"Safety Management Systems" (SMS) is the rationale given by Transport Canada as it hands over more and more of its regulatory responsibilities to others.
There is an long-standing trend in many industry sectors towards formal management systems designed to provide better control of product quality and safety. When implemented properly, such systems can ensure greater consistency and reliability of operations.
However, the experience of many industries is that these systems have often not lived up to their promise. Typical problems include sloppy implementation and/or aggressively profit-driven organizational cultures that conflict with the fundamental aim of the system.
ICAO and SMS
In aviation, the international governing body (ICAO) has followed this trend by adopting a requirement for carriers to develop safety management systems (SMS). This initiative is still at an early stage, and ICAO is proceeding cautiously, but it should be noted that ICAO does not call for any reduction in the oversight activities of the national regulators.
To establish a safety management system, a company sets out formal procedures to ensure safety, monitors its own performance, notes problems or violations, and analyzes such occurences in order to eliminate the root causes and improve its safety performance. The theory is that the company can now manage and improve its own safety performance proactively. In practice, SMS can at its worst amount to little more than a façade of questionable paperwork, concealing a rat's nest of bad practice and safety violations.
For example, in 2008 the US carrier Southwest Airlines was found to have skimped on vital airframe inspections (designed to detect metal fatigue that can cause catastrophic failures) and flown dozens of uninspected planes, in some cases for months. It was only when FAA inspectors went public with the information that they had found cracks that the problems got fixed: the airline and the FAA itself claimed (and the paperwork indicated) that everything was being done in compliance with the rules.
This incident was especially troubling as Southwest is one the the USA's most experienced, profitable and well-managed carriers. If Southwest would do this, what are other carriers doing?
Transport Canada has been an early and aggressive adopter of its own brand of SMS, claiming that it is adding an "extra layer" of protection. However, this claim is not supported by the facts: TC's regulatory oversight is being progressively dismantled. It has already shut down some of its inspection and certification programs and handed over its monitoring responsibilities to others such as carriers themselves and industry associations.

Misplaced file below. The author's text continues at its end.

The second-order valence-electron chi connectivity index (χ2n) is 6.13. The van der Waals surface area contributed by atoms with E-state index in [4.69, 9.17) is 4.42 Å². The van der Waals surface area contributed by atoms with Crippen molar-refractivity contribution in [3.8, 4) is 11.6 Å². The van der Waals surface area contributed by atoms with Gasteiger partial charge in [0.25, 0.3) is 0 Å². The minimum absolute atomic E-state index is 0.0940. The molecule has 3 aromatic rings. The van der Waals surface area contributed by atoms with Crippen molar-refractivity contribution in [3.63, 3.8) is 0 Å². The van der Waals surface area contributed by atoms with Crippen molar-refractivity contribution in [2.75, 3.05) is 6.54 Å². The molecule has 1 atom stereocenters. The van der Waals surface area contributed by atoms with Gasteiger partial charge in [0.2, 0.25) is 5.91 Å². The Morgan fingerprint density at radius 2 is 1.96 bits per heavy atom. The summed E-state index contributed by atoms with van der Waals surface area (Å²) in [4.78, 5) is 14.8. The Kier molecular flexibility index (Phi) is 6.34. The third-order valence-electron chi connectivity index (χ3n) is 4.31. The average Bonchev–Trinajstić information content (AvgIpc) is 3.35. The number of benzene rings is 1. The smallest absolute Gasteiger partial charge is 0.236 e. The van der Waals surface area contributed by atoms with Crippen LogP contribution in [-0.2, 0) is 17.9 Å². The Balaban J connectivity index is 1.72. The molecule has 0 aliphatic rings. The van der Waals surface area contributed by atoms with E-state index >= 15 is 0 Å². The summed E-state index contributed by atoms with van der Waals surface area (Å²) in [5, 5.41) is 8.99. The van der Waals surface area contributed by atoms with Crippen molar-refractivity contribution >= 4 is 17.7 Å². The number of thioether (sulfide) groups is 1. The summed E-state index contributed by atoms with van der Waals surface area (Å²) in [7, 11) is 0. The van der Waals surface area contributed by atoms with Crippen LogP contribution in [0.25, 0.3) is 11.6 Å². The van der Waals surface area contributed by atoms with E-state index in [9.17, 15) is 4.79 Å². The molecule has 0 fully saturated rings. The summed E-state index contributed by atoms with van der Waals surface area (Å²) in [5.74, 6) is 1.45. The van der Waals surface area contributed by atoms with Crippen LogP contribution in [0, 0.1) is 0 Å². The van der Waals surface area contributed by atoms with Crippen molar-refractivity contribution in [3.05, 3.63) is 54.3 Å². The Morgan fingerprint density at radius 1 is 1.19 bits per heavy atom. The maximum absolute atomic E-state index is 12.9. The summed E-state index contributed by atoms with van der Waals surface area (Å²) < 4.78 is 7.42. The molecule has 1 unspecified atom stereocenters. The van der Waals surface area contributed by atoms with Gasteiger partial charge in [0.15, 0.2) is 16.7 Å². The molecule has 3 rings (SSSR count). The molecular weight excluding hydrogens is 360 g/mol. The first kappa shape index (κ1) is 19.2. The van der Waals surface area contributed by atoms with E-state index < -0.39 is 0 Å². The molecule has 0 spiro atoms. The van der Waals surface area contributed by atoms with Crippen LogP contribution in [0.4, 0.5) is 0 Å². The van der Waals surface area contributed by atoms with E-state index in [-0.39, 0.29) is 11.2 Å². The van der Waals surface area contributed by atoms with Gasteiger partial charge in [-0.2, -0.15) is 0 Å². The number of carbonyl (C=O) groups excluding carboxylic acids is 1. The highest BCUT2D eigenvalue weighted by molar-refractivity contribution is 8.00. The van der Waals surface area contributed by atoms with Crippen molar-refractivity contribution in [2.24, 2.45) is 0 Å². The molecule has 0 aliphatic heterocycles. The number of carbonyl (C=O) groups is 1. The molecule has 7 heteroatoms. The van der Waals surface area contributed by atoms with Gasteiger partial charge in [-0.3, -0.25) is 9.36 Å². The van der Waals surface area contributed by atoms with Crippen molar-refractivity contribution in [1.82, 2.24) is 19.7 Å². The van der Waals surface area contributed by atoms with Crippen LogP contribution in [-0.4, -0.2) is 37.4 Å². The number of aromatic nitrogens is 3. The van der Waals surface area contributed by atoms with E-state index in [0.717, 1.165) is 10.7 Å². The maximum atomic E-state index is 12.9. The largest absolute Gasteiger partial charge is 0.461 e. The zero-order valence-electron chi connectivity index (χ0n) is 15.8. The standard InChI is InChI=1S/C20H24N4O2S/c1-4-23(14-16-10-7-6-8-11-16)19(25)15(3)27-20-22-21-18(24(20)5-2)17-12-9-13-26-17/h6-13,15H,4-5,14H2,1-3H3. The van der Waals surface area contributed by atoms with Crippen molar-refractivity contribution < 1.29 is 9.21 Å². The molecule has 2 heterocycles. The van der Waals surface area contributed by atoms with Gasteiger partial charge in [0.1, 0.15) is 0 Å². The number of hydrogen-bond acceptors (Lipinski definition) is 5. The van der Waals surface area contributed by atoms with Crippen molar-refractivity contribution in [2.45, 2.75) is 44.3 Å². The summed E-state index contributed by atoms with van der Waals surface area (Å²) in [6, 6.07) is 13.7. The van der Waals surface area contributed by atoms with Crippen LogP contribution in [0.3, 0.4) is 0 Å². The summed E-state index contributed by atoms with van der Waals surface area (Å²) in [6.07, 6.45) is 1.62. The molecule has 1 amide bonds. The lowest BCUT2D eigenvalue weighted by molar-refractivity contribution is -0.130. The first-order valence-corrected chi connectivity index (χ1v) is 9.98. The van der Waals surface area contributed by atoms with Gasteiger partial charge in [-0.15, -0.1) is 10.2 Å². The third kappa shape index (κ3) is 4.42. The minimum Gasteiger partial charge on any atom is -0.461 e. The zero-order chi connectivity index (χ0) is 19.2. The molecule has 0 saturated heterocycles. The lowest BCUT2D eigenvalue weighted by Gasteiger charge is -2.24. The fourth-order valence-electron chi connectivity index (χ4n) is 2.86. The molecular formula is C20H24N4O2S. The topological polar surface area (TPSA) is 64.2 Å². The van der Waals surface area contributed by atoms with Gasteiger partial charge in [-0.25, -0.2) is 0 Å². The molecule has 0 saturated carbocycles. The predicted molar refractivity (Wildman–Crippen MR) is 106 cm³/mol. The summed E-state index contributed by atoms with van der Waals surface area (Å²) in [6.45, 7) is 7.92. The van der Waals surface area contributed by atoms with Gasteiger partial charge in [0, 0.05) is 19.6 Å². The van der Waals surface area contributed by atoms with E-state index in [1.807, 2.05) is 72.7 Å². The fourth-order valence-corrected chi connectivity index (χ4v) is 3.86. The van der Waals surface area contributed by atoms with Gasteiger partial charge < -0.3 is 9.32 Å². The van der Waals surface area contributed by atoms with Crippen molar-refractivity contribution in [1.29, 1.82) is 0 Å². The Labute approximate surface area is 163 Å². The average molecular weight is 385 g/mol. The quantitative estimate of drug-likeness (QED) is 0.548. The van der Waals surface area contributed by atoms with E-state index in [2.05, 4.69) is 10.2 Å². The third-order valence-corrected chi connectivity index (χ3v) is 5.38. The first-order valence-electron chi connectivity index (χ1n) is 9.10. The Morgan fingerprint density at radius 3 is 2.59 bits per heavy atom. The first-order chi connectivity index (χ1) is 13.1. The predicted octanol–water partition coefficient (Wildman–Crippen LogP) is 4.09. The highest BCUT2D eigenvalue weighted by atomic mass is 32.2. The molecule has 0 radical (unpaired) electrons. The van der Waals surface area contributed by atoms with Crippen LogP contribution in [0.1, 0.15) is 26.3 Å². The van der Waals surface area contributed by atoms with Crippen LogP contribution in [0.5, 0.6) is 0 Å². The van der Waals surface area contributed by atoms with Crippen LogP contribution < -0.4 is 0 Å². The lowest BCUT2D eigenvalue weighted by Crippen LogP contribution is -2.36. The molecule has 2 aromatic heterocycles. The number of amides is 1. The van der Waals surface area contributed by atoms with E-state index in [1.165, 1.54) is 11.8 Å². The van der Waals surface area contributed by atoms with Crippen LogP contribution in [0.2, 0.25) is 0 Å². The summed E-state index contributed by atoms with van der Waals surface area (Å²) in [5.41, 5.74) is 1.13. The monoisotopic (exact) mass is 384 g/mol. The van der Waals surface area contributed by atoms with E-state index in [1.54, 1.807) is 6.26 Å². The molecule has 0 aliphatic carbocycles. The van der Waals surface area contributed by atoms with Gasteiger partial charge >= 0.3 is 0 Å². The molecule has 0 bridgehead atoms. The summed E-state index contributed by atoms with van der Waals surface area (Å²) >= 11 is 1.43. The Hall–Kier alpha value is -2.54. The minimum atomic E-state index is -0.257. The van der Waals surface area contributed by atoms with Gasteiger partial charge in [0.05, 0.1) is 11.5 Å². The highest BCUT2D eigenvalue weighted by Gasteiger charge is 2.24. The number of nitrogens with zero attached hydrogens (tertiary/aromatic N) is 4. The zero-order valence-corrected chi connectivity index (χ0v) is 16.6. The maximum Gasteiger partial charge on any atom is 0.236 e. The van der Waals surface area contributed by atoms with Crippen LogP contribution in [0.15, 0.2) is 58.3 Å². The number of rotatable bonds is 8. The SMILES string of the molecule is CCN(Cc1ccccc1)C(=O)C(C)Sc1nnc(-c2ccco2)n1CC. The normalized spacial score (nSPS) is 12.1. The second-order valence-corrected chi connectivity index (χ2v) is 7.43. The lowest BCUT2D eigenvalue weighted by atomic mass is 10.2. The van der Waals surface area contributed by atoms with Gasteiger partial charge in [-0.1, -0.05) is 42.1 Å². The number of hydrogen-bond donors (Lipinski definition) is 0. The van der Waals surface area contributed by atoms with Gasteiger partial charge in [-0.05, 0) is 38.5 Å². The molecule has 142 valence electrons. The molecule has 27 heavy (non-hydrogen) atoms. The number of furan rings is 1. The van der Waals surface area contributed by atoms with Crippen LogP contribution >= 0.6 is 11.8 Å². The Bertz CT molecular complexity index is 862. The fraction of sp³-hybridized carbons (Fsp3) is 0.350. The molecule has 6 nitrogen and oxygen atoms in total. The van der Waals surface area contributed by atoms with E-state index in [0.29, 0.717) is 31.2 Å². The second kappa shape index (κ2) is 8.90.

There is considerable concern and controversy over TC's approach, which is often characterized as "letting the fox guard the hen house". Industry insiders such as pilots, mechanics, inspectors, air traffic controllers have been especially vocal about what they see as a progressive degradation of air safety in Canada.
Transport Canada's approach does not appear to be driven by a desire to improve air safety; rather, it seems an attempt by the bureaucracy to reduce its costs and also its liability in the event of accidents. (In the past, lax regulatory oversight has been found to be a contributing factor in many accidents, and in some cases the courts have found Transport Canada liable for significant compensatory damages.)
Bill C-62, then C-6, then C-7, then...
Since 2005 Transport Canada has been promoting legislation (The Act to Amend the Aeronautics Act) that will retrospectively authorize what it is already doing, and allow it to proceed rapidly with even more radical hand-offs of its responsibilities to others.
Many industry experts and insiders fear that this dangerous trend will not be reversed until a major accident occurs, thus forcing a proper public examination of what is going on in the industry.
Justice Virgil Moshansky, who after the 1989 Dryden crash conducted the most extensive inquiry ever into Canadian aviation safety, has publicly criticized this legislation and called for a new public inquiry into the state of air safety in Canada today.
At the time of writing (April 2009) this much-criticized legislation is close to becoming law: it has already passed two readings in the Commons and now only requires a third reading and approval by the Senate.
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